Notes on Kite Aerial Photography: Background

A Bit of History
Aerial Perspectives Imagined and Real

As I poked around in the early stages of learning about taking photographs from kites, I particularly enjoyed the slow realization that in kite aerial photography we share a set of challenges and constraints that puzzled inventors almost a century ago. The last decades of the nineteenth century formed something of a golden age for kites. During these days before the airplane, kites were explored as vehicles for lofting antennas, building materials, and even passengers. Patents were granted for nautical rescue systems, line transport and the propulsion of carriages and ships. Kite experiments led naturally to gliders and gliders to airplanes with each new development relegating its precedent to relative obscurity. Kites also offered one of the earliest aerial platforms for the nascent art of photography. Working on contemporary KAP systems offers an interesting connection to entrepreneurs of three generations ago that turned considerable inventiveness toward kites. In many ways their act is a tough one to follow.

These modest history pages will feature a few items found during my early research on alternate means for low-level aerial photography. By far the most entertaining and useful resource the catalog of a museum exhibit loaned by my friend and colleague George Loisos. Titlted "cities: from the balloon to the satellite", the catalog was published by the Centre de Cultura Contemporania de Barcelona under the direction of Albert Garcia Espuche. It chronicles the developing use of aerial images their contribution to our understanding of cities and their relationship to the landscape. I'm quite impressed with this catalog and would love to find a copy for my own collection.

Kite Aerial Photography's Precursors

It must be a basic part of human nature to wonder how the world would appear from on high. One indicator is the existence of aerial views of our cities and landscapes long before human ability to fly. These early drawn aerial views are fascinating.

The City of San Francisco: Bird's Eye View from the Bay looking southwest. San Francisco, B. McQuillan ... agent for the Pacific Coast. Published 1878, this view shows San Francisco Bay teaming with the icons of modern industrial progress. (65K jpg)

The first technique for capturing an aerial view was to construct one from the principles of perspective. Among the first of these was the Vista de Venecia (c. 1500) by Jacopo de Barbari. By the 19th Century the techniques for developing constructed views were well honed as shown in the San Francisco view opposite.

Balloons provided the first human lofting vehicle and allowed observations that informed the later drawn aerial perspectives. As soon as the developing art of photography allowed, the balloon provided a platform for the first aerial photographs.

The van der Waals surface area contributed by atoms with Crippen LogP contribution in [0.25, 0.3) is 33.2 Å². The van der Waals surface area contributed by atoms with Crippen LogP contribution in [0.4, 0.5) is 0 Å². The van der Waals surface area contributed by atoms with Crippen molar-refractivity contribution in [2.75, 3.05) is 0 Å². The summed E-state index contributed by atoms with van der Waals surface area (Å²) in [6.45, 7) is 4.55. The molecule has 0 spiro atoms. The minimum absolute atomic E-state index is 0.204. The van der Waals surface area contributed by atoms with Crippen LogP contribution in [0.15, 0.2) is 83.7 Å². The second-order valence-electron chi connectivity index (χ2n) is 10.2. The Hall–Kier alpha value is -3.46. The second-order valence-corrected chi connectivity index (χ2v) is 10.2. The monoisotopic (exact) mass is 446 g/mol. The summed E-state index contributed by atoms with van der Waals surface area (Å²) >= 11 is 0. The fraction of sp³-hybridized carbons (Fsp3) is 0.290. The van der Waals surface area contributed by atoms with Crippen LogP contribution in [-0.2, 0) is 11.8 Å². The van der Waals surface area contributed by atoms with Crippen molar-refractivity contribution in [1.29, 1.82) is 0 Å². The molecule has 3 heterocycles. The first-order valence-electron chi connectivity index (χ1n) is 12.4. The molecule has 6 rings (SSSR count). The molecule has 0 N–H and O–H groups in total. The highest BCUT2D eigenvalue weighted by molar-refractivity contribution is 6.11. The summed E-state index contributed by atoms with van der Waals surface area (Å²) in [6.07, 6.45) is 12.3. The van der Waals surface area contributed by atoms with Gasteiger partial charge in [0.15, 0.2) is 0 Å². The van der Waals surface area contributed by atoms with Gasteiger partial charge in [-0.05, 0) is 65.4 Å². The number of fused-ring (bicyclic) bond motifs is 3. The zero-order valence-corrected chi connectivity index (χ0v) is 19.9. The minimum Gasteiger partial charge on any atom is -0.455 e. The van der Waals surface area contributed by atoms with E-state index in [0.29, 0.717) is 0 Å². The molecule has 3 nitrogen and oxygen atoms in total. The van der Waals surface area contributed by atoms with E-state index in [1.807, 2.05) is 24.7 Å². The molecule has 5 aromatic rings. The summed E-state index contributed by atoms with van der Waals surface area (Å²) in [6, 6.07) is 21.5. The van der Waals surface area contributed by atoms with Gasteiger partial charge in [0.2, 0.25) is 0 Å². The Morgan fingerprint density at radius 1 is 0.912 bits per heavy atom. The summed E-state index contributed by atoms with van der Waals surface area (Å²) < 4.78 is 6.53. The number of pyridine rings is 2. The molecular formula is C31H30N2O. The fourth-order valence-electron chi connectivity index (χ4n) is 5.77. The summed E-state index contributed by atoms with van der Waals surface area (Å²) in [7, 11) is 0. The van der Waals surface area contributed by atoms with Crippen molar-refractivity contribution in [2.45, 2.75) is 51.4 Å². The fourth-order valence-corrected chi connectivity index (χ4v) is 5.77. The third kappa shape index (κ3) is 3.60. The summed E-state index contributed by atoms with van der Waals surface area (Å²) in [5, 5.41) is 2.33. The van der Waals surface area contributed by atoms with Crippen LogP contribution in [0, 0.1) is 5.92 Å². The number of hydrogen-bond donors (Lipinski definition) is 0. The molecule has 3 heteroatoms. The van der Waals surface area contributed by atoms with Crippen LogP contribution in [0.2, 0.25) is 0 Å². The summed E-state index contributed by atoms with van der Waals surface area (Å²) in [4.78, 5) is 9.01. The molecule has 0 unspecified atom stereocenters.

(left) Nadar "elevating photography to the condition of art", 1862, Honoré Daunier. This caricature appeared in Le Boulevard on 25 May, 1862. Albert Garcia Espuche, author of the catalog essay in cities: from the balloon to the satellite notes the irony of Daunier's caption for "what Nadar had really done was to change the level of art to the level of science and utility, from the artistic drawing to an instrument of work." (41K jpg)

(right) Boston from a captive balloon, October 13, 1860, James Wallace Black. This is the oldest conserved aerial photograph as Nadar's first works were lost. (41K jpg)

Credit for the first aerial photograph goes to French author and artist Felix Tournachon who used the nom de plume Nadar. He captured the first aerial photo from a balloon tethered over the Bievre Valley in 1858. The oldest extant aerial photograph is a view of Boston by James Wallace Black in 1860. Nadar provided the first aerials of European cities with views of Paris in 1868. The first photographs from a free flight balloon were by Triboulet in 1879 over Paris. William McMullin matched the feat years later (1893) to capture views of Philadelphia.

It is interesting to note that Nadar was talking to the French Military as early as 1859 regarding "military photos" for the French Army's campaign in Italy. Balloons were explored as observation platforms during the American Civil War with Wallace urging aerial photography as a technique for reconnaissance. It seems that from its first moments aerial photography was to have links with the military and this association has been responsible for many advances in the aerial art. The exceptions to this general rule are worth celebrating and a great place to start is Arthur Batut, the first kite aerial photographer.

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